Don't Doctor Yourself for a Vaginal Infection

Women shouldn't be too quick to self-diagnose, experts say

TUESDAY, April 22, 2003 (HealthDayNews) -- Women with vaginal itching and discharge shouldn't be too quick to self-diagnose a yeast infection.

That's the advice in a recent issue of Mayo Clinic Women's HealthSource.

Women who have what is a common problem should consult their doctor or another health professional. There are several other conditions, some serious, with symptoms similar to yeast infection.

Over-the-counter medications such as anti-fungal creams and vaginal suppositories generally work against yeast infections but aren't able to treat other vaginal problems.

Other conditions with symptoms similar to yeast infection include:

  • Bacterial vaginosis, which is caused by bacteria, not yeast. Antibiotics are the best treatment.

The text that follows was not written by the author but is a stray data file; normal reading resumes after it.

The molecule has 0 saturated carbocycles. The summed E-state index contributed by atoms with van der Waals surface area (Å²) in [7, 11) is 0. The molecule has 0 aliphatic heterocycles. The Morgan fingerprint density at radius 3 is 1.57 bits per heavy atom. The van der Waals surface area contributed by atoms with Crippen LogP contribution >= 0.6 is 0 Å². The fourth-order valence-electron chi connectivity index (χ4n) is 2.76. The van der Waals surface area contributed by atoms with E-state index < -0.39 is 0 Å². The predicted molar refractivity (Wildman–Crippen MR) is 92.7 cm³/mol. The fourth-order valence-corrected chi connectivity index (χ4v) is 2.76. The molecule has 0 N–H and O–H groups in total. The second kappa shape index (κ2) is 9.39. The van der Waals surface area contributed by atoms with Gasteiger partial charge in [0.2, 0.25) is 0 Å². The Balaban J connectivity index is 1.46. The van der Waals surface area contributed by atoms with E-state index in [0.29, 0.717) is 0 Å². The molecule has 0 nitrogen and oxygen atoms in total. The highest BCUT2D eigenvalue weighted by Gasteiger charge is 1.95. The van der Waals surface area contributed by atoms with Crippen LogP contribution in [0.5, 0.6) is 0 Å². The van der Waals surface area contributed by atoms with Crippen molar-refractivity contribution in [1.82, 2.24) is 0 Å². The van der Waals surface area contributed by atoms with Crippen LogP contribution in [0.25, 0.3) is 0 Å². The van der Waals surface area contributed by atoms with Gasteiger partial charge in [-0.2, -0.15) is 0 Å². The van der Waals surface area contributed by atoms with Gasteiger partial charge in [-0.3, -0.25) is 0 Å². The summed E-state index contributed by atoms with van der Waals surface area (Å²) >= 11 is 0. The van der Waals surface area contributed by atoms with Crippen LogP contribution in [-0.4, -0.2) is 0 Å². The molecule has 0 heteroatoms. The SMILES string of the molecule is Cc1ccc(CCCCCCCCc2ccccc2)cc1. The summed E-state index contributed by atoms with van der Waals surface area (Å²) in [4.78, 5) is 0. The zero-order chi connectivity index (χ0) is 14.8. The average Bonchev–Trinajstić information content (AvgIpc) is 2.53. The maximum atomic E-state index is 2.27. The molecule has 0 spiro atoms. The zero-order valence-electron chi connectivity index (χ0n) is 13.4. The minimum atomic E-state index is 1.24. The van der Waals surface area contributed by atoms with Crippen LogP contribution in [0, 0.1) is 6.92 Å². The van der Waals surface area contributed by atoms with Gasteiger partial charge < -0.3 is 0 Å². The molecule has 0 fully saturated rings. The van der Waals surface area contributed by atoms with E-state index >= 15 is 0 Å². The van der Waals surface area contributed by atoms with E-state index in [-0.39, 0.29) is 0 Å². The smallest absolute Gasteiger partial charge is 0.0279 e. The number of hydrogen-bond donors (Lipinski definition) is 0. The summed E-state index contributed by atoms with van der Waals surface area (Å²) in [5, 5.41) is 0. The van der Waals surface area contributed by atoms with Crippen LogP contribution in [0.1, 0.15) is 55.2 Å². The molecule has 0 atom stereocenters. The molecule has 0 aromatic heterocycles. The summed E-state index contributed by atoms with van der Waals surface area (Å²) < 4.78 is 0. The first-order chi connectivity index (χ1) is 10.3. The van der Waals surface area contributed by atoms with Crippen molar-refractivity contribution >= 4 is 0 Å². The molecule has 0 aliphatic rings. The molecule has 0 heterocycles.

• Trichomoniasis. It's caused by a tiny single-celled parasite and can be transmitted through intercourse. It can be treated with antibiotics.
  • Chlamydia. This is a common, primarily sexually transmitted infection of the cervix. It can lead to serious medical complications such as infertility. It requires antibiotic treatment.
  • Noninfectious vaginitis, which may be caused by an allergic reaction to vaginal sprays, douches or spermicidal products. Avoid these products if they cause irritation.

More information

To learn more, go to the American College of Obstetricians and Gynecologists.

SOURCE: Mayo Clinic, news release, February 2003
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